May Audience Insights: After Astronomical April, May Brings More Moderate Growth for TV and Video

June 15, 2020 David Gustafson

May Audience Insights

After Astronomical April, May Brings More Moderate Growth for TV and Video

AUTHOR'S NOTE:  This is the third installment in our series summarizing monthly audience insights within the context of the continuing public health crisis.  Consistent with the previous posts in this series, the remainder of this article focuses on select trends in television and video consumption over the past month.  Even in this limited context, though, looking back at May 2020 requires acknowledgment of the broader societal perspective of our nation’s continued fight against the pain and anguish caused by racism and discrimination.  Cox Enterprises remains committed to social justice and civil and human rights – because “there is no place for hate of any kind in our society.”

After an atypical April that drove astounding audience growth across the television and video landscape, May marked another month of elevated viewing, as Americans once again adjusted to change. 

May began with numerous states rolling out some type of reopening plan.  By month end, stay-at-home orders had expired in all but a handful of states, opening up new possibilities amid an atmosphere of cautious optimism.  Cox Media analysis of data from Unacast’s Social Distancing Scoreboard shows Americans’ average mobility in terms of miles traveled trended up in May compared to April, but was still down roughly 25% compared to pre-crisis benchmarks.  Similarly, the U.S. Energy Information Administration projects that gas consumption for the second quarter of 2020 will be down 26% vs. 2019 levels.  And the lingering travel impacts of social distancing guidelines prompted AAA to forego its annual Memorial Day travel forecast for the first time in 20 years.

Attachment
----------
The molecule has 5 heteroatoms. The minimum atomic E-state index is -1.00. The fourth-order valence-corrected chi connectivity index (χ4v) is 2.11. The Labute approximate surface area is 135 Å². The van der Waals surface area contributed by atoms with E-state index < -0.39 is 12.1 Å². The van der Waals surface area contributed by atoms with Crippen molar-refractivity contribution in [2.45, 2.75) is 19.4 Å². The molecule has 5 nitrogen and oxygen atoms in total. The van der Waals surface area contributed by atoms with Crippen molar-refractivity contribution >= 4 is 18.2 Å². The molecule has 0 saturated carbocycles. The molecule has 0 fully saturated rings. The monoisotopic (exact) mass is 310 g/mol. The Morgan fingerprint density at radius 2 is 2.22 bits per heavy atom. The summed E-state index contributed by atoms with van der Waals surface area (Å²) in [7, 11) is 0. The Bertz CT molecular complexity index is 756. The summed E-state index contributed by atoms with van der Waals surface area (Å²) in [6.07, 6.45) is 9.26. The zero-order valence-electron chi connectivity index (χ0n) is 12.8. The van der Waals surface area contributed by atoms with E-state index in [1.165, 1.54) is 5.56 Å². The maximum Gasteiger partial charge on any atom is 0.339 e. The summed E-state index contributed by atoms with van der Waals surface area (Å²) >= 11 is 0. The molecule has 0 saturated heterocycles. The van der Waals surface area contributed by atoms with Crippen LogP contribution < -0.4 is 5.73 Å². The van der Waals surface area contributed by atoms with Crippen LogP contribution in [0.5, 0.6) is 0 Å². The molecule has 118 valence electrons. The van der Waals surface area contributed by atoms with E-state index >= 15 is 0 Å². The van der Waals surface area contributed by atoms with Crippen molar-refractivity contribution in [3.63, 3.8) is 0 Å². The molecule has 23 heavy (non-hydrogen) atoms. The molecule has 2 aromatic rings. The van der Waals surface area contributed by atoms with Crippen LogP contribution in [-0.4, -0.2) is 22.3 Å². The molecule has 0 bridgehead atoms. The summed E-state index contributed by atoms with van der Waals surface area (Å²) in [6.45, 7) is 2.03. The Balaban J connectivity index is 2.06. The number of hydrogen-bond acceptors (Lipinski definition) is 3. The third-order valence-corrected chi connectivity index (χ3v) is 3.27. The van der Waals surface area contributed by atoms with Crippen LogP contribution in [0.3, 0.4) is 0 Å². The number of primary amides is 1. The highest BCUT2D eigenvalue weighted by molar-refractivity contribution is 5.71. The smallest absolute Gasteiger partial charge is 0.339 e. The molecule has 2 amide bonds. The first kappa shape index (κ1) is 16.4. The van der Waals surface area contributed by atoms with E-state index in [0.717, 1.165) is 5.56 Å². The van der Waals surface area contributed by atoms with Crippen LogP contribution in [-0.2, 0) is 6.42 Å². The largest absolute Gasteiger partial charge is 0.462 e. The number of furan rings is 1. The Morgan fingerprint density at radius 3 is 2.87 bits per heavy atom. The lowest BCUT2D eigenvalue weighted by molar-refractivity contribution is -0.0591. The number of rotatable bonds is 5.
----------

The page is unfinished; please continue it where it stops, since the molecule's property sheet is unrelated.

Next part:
Overall, May was a month of continued social distancing but slightly increased mobility – and likely more time outside the house, as the average temperature across the U.S. increased nearly 10 degrees compared to April.  With that backdrop, here now is a closer look at six ways America’s viewing habits changed in May 2020:

1. TV CONTINUED TO ATTRACT LARGER AUDIENCES

The proliferation of stay-at-home orders in effect throughout April drove what likely will be the peak of TV audience increases for the foreseeable future – but May’s more moderate 1% viewership increase vs. 2019 is no less impressive, especially when considering the absence of major sports events and season finales from what typically is one of TV’s biggest months of the year.  For three of every four days of the May 2020 broadcast month, the average total-day viewing audience exceeded the audience level for the corresponding day in 2019.(1)

2. WEEKDAY TV VIEWING BUMPED UP FOR ALL FIVE DAYS

Breaking down the days of the week, Monday-Friday all showed audience growth in May compared to last year, with average weekday viewing levels up approximately 3% vs. 2019. Weekend viewing, meanwhile, was off about 3% vs. last year – most notably on Sundays, where May 2019 audience levels were bolstered by high-profile sports events, such as the NBA Finals and NHL Stanley Cup Playoffs, as well as the final episodes of HBO’s Game of Thrones.(2)   

3. DAYTIME CONTINUED TO BE TV’S GROWTH DRIVER

Based on Cox Media analysis of Nielsen data, daytime viewing once again saw the biggest year-over-year lift, with average audience levels up more than 9% vs. 2019.  Audience levels during the late afternoon and early evening hours continued an upward trend, as well, growing more than 2% compared to last year.  Primetime viewership, meanwhile, was off slightly, down about 4% from May 2019 – which, unlike this year, featured season and series finales for multiple marquee Broadcast programs, including Empire and Big Bang Theory.(3)   

4. INTEREST IN NON-SPORTS PROGRAMMING HELPED CABLE SUSTAIN STRONG SHARE

While the ongoing and glaring absence of most live sporting events led to audience declines for Cable’s 24-hour sports networks, the remainder of the ad-supported Cable lineup added viewers at an impressive clip in May.  As a result, Cable maintained a sizable advantage over Broadcast in terms of share of the ad-supported viewing audience – including nearly a two-thirds majority in primetime.(4).